Every now and again we are asked if you can see 'open rates' for eNewsletters or emails. The open rate is a number meant to show the number of eNewsletters that are opened by recipients. Unfortunately, it is now generally accepted that open rates are now so inaccurate that they do not provide a useful metric.
But what about MailChimp?
Services such as MailChimp try to determine the open rate by including a small transparent 1 pixel image within each email. When this tracking image loads in the email, it is served from the MailChimp server and therefore counted as an open for that email. This tracking activity occurs when people accept the prompt to 'download images' from email applications such as MS Outlook.
Because open rate tracking relies on people downloading images, it isn't very accurate. For example, iPhones and Gmail are set to download all images in emails by default, even if the person doesn't read your email. This means all these emails get counted as 'opened' even when they may not have actually been opened or read, so it falsely inflates your open rate. Conversely, if someone is using Outlook as their mail client and reads the text in your eNewsletter but doesn't click the option to download images, the tracking image isn't loaded, so this isn't counted as an open, even if the person does actually read your email.
Also, it is common for people to clear email on both their mobile as well as on their computer. This can further distort the open rate, especially if their mobile happens to be an iPhone and therefore loads the tracking image and counts it as an 'open' even if the person doesn't really read your email.
It is now generally accepted that since they are so inaccurate 'open rates are no longer a thing'.
But the good news is that it doesn’t really matter. Although the open rate might seem like a useful number to include in a management report, the reality is that even a 100% open rate does you no good if no one clicks through to your content or call-to-action.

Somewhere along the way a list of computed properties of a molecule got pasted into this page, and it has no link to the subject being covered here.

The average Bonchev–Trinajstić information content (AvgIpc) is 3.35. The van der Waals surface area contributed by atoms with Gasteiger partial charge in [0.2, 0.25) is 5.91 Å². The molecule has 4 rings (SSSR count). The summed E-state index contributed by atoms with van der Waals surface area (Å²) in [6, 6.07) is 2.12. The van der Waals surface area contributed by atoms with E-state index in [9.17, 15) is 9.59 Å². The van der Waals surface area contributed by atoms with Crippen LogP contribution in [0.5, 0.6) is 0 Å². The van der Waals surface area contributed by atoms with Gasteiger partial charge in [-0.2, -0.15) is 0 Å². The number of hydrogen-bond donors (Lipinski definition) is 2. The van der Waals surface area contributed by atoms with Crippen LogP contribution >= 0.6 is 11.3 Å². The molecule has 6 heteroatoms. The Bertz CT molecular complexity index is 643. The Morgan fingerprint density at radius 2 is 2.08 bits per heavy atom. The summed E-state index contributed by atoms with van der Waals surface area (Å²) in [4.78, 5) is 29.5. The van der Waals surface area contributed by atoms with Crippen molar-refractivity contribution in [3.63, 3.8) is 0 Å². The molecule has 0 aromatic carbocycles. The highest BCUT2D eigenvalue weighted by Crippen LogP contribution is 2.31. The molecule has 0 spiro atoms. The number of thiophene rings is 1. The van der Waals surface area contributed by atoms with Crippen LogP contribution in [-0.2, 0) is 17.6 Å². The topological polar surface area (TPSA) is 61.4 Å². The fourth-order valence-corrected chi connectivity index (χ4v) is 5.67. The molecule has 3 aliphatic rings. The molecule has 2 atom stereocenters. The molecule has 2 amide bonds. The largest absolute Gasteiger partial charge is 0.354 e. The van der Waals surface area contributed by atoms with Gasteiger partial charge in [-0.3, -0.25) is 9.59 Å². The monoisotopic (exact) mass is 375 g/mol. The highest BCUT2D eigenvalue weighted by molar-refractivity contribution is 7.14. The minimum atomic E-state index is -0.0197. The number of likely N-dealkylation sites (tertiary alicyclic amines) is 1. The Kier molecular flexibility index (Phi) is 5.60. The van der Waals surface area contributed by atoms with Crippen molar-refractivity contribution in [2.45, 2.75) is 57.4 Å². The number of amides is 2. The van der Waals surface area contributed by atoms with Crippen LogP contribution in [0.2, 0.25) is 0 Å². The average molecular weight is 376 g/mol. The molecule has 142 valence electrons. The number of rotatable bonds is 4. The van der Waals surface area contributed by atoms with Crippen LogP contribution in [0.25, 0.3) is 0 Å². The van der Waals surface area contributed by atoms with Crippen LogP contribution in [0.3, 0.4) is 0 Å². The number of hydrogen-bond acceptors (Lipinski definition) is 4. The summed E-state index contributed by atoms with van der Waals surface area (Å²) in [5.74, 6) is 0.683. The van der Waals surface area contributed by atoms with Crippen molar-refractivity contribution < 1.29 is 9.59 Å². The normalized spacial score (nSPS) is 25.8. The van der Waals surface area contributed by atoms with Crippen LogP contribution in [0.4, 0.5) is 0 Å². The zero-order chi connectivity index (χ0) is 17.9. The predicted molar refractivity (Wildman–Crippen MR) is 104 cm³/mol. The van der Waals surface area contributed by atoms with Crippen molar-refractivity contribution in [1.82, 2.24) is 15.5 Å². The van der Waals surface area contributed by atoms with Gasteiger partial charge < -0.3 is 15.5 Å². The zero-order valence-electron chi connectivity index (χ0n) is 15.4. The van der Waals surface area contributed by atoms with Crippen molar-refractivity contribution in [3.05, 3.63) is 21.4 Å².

A better number to focus upon is how many people click on content within your eNewsletter to read more. That's one reason why it's recommended to display a headline, image and only a snippet of text for each article, and let people click to see more about whatever interests them. Their click takes them from the email to the full article or content on your website.
The number of clicks caused by people following a link from your eNewsletter to your website will be identifiable as a spike of website traffic that appears in your Google Analytics after you send your eNewsletter. Google Analytics is more accurate and more informative than an open rate for your eNewsletter. It gives you far richer data. Google Analytics can show you exactly which articles received the most traffic and provides a lot more information about your subscribers and their interests.
For instructions on how to activate Google Analytics for your website, see this support article.
In 2021 Apple iOS 15 put the last nail in the coffin for open rates and click-tracking.
In June 2021 Apple announced that iOS 15 includes 'Mail Privacy Protection' that stops senders from using invisible pixels to collect information about the user. The feature prompts Apple users to prevent email senders from knowing if they open an email, and it masks their IP address so it can’t be linked to other online activity or used to determine their location.
- Mail tracking pixels removed - The Apple Mail app will start running images through proxy servers to remove tracking pixels that report when and where messages were opened.
- Private Relay to remove location data - This service will hide users IP addresses, which usually infers a location. It’s not a VPN, but traffic will run through Apple servers and a third party server to remove identifying information. Traffic leaving a user's device will be encrypted so that third parties can't see what users are searching for.
- Hide My Email Feature - iCloud subscribers can also create and use temporary, anonymous email addresses (sometimes called 'burner' email addresses) inside the Mail app, further thwarting anyone trying to perform email tracking.
Since Apple has such a major share of the market, its changes to iOS 15 has further reduced the reliability of open rates as a meaningful metric.